Yesterday I met a writer friend at the library to talk about his novel-in-progress and other writer stuff. It was a great meeting. For me there is nothing like a one-on-one conversation. It’s my very favorite. Like reading a book, just you and the author on this ride. So to have a one-on-one with another writer is such a treat.
One of the things that came up was how much of ourselves we put into our characters. Melissa is ME. She’s the most autobiographical character I’ve ever written, like literally pages torn out of my teenaged diary. But at some point, my characters leave me behind and become themselves. Even Melissa. For one thing, my first sexual experience was nowhere near as romantic as Melissa’s was with David. But she waited a long time to be with him and I wanted to give them something special. With help from a friend (I still am not overly confident about writing love scenes) I think I did.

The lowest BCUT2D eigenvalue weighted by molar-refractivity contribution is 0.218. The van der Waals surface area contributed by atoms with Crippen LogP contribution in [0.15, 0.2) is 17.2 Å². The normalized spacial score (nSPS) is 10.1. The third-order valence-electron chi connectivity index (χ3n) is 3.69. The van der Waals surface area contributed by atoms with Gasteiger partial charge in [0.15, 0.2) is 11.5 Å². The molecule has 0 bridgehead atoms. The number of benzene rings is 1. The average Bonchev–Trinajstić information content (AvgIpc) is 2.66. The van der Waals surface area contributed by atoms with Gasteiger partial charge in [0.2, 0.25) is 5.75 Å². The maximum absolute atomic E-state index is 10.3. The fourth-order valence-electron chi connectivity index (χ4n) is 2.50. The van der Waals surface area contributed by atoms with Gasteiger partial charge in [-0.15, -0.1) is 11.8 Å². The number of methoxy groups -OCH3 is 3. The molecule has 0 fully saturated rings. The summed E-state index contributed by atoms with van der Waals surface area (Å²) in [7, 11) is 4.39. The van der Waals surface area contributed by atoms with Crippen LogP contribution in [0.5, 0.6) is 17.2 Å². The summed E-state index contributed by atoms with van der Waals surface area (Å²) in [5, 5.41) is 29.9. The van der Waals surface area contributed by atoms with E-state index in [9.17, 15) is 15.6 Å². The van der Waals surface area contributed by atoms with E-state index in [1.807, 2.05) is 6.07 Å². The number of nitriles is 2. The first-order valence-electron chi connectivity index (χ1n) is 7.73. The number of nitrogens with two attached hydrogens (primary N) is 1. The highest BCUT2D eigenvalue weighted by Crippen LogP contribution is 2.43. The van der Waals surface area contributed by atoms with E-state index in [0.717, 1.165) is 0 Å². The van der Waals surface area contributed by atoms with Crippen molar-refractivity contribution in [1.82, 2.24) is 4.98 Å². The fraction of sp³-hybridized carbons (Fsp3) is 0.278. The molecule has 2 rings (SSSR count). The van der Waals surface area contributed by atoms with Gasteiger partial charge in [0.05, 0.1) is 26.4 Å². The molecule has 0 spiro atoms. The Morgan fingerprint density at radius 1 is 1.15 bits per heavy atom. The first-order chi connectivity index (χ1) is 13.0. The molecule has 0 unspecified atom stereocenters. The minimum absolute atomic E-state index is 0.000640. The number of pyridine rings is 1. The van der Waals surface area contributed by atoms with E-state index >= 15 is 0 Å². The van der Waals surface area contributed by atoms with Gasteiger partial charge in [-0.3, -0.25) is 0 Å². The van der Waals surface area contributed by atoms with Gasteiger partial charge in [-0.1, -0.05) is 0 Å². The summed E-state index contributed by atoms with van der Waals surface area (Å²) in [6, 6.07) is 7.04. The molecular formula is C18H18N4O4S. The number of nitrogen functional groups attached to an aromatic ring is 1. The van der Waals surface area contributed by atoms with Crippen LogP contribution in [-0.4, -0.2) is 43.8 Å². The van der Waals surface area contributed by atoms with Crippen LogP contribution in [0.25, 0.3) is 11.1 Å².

My writer friend is a journalist, a very good one, who is trying out the fictional waters, and while writing is writing and good writing in one area is going to increase the chances writing in another area will also be good, at least at the sentence level, the word choice level, the degree of sophistication in the prose, there are big differences in fiction and fact. Plot, for one thing. But character? I can only speak for my own experience, but I use my emotional life to fill out the gaps in my characters’ internal stories. I usually change everything about the plot because my life is rather dull. I’m a teacher and writer. When you see these types on film, you see two minutes in the classroom, not four hours. You don’t watch someone writing a novel, although that might be an excellent new sleep aid.
For a peek into this autobiographical novella of my teenage vagabond years? “Sweet Melissa” s on sale for a sweet price for a few more days.